Breathing affects your brain
Over the years I have asked women what is the single thing that helped you most in labour and those that used breathing techniques without hesitation said just that. Most women say it gives them a sense of power and the contractions a sense of purpose. This may sound a bit hippy dippy but it’s backed by science and I’ve seen it work really well numerous times.
Breathing techniques slow down autonomic nervous system turning down stress hormones so they can’t inhibit your precious flow of oxytocin. Breathing also reduces fear and increases trust because it slows down cerebral activity and puts you in touch with your intuition; taking you from the physical to the internal. Feelings are just chemicals in the blood so if we can affect your feelings we can change the chemicals in your blood.
What not to do: panic if this isn’t working for you. So, you’re in labour, you’re using your breathing techniques and they stop or just aren’t working. You can’t get into “the zone” I’ve seen a few women really panic when this has happened. They now think they can’t or won’t be able to cope so self doubt and fear creep in. Try and have a level of flexibility because feeling panicked by this is the last thing you want. Just remember that you’re safe and there are other options available. It’s really okay to abandon these and move on if you need to.
Massage and Touch
Touch releases endorphins and that also helps flow of oxytocin. Studies have shown that women exposed to pain had a higher tolerance whilst their partner held their hand. Those of you that are tactile like me, love cuddles, will really find this helps. If you’re not so tactile or cuddly massage can still help.
Most of the women that I have cared for like their lower back being massaged as they are lent over. Don’t be afraid to ask your birth partner to get hands on. It’s what they’re there for.
The most important things is that you go with whatever feels right at the time and don’t let someone continue massaging or touching you if your needs change.
Suck up to your senses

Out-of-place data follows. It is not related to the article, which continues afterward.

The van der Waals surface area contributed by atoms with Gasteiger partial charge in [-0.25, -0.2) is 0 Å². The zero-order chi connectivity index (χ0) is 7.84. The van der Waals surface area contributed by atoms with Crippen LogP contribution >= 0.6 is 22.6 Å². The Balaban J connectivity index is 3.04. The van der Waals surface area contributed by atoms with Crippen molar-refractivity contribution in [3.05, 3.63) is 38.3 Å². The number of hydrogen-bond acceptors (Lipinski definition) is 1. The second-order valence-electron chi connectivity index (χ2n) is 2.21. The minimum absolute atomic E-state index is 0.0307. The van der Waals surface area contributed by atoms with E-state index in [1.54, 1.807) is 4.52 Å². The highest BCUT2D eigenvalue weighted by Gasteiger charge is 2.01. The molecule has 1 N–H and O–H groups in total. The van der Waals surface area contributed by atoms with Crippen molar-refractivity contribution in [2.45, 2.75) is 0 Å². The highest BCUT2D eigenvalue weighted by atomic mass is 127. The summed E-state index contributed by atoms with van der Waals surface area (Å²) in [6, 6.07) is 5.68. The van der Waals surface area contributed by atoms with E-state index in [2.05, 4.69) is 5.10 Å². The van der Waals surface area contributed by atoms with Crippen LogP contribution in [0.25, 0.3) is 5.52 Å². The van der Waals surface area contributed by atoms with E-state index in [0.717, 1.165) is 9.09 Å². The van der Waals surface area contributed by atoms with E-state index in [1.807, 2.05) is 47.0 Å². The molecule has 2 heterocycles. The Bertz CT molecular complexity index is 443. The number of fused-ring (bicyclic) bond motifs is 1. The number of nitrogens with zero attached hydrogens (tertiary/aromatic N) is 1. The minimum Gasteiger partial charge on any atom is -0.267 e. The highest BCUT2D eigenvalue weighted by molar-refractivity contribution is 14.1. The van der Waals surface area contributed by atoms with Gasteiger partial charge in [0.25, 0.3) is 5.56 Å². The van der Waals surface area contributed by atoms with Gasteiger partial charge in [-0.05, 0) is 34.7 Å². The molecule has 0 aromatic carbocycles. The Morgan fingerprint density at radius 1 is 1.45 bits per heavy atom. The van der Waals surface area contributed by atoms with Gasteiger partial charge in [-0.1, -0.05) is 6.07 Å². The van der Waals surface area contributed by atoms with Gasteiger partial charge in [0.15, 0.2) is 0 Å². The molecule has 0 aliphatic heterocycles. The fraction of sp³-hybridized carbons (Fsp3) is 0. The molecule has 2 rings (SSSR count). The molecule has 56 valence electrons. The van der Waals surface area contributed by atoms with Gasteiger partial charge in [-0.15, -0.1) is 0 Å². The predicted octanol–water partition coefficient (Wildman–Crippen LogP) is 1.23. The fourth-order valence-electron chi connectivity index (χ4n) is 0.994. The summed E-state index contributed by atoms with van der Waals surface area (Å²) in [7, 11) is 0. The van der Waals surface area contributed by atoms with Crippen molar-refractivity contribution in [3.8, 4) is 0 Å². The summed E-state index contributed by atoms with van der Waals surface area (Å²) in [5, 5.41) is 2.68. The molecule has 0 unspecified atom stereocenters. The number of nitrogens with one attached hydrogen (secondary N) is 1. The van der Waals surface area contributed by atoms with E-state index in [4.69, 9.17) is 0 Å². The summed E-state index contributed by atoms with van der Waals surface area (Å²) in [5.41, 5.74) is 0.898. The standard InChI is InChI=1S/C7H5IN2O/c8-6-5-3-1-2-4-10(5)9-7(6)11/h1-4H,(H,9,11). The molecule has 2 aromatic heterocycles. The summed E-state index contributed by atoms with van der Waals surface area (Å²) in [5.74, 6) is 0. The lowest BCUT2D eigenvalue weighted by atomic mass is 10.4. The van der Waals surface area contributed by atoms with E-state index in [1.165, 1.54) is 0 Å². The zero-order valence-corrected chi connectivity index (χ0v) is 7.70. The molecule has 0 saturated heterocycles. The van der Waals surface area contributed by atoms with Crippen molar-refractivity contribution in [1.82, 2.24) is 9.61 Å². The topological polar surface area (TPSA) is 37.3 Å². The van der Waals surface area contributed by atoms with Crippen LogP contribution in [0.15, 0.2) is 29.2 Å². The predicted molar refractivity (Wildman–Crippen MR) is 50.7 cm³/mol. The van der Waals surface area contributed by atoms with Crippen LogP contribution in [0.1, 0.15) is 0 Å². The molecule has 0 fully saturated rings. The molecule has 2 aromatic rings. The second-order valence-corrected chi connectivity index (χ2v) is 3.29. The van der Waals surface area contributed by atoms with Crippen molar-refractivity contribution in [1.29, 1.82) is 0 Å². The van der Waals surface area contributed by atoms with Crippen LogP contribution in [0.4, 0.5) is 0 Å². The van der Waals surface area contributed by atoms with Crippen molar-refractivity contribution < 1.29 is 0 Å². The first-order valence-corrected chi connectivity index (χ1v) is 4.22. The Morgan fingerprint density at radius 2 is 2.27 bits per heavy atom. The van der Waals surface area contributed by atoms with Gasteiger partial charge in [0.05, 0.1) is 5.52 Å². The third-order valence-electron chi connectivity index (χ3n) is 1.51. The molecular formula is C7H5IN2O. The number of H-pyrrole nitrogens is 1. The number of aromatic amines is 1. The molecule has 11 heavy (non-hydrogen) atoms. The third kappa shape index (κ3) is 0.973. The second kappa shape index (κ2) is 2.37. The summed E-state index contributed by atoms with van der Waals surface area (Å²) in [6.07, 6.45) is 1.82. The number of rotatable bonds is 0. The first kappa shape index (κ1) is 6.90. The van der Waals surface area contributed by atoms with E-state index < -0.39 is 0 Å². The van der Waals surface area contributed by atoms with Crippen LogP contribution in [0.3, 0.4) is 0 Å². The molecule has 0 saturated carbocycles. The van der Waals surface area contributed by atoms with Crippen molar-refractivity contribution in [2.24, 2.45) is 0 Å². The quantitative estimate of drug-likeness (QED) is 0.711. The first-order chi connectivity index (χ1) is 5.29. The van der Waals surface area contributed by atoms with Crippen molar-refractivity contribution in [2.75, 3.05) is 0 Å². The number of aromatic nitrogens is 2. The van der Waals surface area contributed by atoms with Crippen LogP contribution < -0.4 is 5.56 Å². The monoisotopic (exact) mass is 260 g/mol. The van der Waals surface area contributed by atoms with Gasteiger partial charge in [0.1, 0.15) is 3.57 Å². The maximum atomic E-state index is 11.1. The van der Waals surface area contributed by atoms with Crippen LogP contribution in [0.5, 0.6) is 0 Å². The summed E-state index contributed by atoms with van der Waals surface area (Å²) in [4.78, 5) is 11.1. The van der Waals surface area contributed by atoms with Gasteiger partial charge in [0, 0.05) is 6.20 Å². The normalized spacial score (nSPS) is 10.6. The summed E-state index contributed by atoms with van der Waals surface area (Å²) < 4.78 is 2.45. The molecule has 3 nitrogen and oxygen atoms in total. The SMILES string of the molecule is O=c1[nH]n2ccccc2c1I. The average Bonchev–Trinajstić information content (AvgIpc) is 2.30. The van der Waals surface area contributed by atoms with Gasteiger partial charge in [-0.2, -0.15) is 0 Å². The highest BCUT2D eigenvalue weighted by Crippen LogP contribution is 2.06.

Music – we all have a song or two that bring back a clear feeling or memory. I have two, one takes me to Thailand at the infamous ‘full moon party’ and another takes me to a horrendous argument I had with my ex whilst stuck in traffic. Each song induces such different emotions and I will never get away from both memories as soon as I hear those songs. My point here is that music matters. It stimulates sensory perception, memory and then creates a feeling. For women that don’t want to or feel they can’t use hypnobirthing I recommend using the effect music has on memory recall to their advantage.
For the recall to be successful you need to do this regularly. Pick a song you like but one that you don’t already have a strong memory associated with. Go to you favourite room at home put ear phones in and play it. Take in the detail, the feeling of comfort, the colours and smells. Breathe slowly and simply listen to the song and lyrics. About half way through close your eyes and now just using your nose and ears focus on how safe and relaxed you’re feeling as you listen to the song. Everything is perfect in that moment.
Do this a few times a week if you can.
At any time in labour or if ever you’re feeling anxious play the song and close your eyes. Mentally take yourself to your favourite room. Really focus on that feeling you had at home when you felt safe and relaxed. Listen to and connect with the lyrics again.
This can be really powerful. I love hypnobirthing and am a massive advocate of it but I appreciate that it is not for every one. Using memory recall through music is a short cut to getting your mind and body into a relaxed state.
Melatonin works with oxytocin. What that means is the main hormone responsible for labour is more likely to flow in lower lighting. It’s a shy hormone so dim the lights to encourage it to come out.